'Intervene in the community': Supplements boost nutrition in elderly and help maintain independence, Korea trial reports
Researchers said suboptimal nutrition is more common in the elderly age group, leading to a number of potential health risks.
There is also an age-related decline in the level of insulin-like growth factor (IGF)-1, a sensitive marker reflecting changes in nutritional status.
Conversely, there is an age-related increase in pro-inflammatory cytokine levels.
“Therefore, it is important to establish whether diet supplementation is an effective strategy for improving the outcomes of elderly people at risk of a chronic subclinical inflammatory state resulting from undernutrition,” they wrote in the Journal of Human Nutrition and Dietetics.
“We explored the improvement in nutritional status, especially in the level of insulin-like growth factor-1 (IGF-1) and its relationship with changes in circulating cytokine levels, after providing extra protein and energy content to community-dwelling older adults at risk of undernutrition.”
Sixty non-diabetic subjects, aged over 65 years and living independently in a community for elderly people were recruited.
The subjects were followed for a two-week pre-intervention period, during which they maintained routine dietary habits.
This was followed by an intervention period, during which they received oral nutritional supplementation for two weeks.
The subjects received, twice-daily, a 200 mL carton of an orally consumed liquid nutritional supplement.
The two cartons combined contained a total of 16g of protein, 12 g of fat and 60 g of carbohydrate and provide 1.67 MJ (400 kcal).
Each individual carton also contained 2g of fibre, 150μg of retinol equivalents of vitamin A, 0.24 mg of vitamin B1, 0.3 mg of vitamin B2, 0.3mg of vitamin B6, 20mg of vitamin C, 2mg of α-tocopherol, 15μg of vitamin K, 3.2mg of niacin equivalents of niacin, 80μg of dietary folate equivalents of folic acid, 1mg of pantothenic acid, 1μg of biotin, 140mg of calcium, 140mg of phophorous, 0.16 g of sodium, 0.26g of iron, 44mg of magnesium, 2mg of iron, 2 mg of zinc, 160μg of copper and 0.7mg of manganese.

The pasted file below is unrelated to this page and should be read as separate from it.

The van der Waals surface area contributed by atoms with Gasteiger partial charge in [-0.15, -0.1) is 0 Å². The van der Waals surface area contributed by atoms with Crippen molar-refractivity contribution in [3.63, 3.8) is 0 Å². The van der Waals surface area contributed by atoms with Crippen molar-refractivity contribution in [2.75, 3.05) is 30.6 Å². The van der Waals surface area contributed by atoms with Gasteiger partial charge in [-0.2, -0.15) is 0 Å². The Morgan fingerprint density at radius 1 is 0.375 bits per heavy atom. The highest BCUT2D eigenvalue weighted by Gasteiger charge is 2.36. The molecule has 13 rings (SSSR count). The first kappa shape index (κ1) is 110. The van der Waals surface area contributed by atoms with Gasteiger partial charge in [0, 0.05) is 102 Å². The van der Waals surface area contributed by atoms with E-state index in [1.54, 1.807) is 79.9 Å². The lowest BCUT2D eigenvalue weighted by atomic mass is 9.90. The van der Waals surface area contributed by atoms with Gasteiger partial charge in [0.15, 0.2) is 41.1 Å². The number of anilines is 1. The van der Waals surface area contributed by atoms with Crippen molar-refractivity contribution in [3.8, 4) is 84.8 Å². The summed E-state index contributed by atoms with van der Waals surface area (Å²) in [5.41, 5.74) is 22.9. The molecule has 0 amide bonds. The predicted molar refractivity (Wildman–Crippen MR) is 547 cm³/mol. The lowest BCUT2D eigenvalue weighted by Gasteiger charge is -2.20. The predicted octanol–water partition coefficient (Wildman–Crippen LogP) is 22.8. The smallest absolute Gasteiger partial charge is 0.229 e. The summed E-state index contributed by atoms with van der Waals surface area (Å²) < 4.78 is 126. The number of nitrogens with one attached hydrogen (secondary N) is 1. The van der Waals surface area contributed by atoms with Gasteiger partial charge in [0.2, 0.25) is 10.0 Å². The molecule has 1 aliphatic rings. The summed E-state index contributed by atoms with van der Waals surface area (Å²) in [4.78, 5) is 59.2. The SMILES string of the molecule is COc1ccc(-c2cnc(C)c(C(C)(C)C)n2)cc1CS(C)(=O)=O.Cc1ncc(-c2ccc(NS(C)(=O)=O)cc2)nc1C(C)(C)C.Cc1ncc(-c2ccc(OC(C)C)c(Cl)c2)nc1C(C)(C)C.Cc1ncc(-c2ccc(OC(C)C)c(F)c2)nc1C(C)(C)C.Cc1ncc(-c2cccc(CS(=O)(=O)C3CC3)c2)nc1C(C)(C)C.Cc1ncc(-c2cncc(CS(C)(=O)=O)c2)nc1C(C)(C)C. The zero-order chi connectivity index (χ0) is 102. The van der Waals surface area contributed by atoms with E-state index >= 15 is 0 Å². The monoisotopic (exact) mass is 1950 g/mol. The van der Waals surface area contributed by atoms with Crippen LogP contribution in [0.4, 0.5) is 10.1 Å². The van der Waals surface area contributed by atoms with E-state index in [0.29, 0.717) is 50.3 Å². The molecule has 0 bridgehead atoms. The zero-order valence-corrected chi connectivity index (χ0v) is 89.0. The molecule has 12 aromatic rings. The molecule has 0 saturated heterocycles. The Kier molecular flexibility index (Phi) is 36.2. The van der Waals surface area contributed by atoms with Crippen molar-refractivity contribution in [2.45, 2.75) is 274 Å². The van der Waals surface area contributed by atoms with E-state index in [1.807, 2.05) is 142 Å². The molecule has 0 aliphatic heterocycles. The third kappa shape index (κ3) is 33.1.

One supplement was consumed as a morning snack and the other between lunch and dinner.
Following the two-week intervention, nutritional status had improved, especially in relation to protein levels. Beneficial BMI increases were recorded and decreased circulating cytokine levels had been observed.
“The present data demonstrated that oral intake of nutritional supplements by community-dwelling elderly subjects at risk of undernutrition resulted in significant changes in levels of inflammatory cytokines and growth factor pathway members.
“In effect, we found a reduction in the levels of catabolic cytokines, including IL-6 and TNF-α, and an increase in levels of the anabolic growth factor IGF-1, with consequent increases in IGF-1/IL-6 and IGF-1/TNF-α ratios. Thus, these results demonstrate a transition from catabolic to anabolic conditions,” stated the research team from Yonsei University.
They added the results showed a need to reinforce nutrition interventions in pre-frail and community-dwelling frail older adults, rather than wait for patients to be institutionalised as a result of increased dependency.
Source: Journal of Human Nutrition and Dietetics
“Supplementation with nutrients modulating insulin-like growth factor-1 negatively correlated with changes in the levels of pro-inflammatory cytokines in community-dwelling elderly people at risk of undernutrition”.
Authors: M. Kim, et al.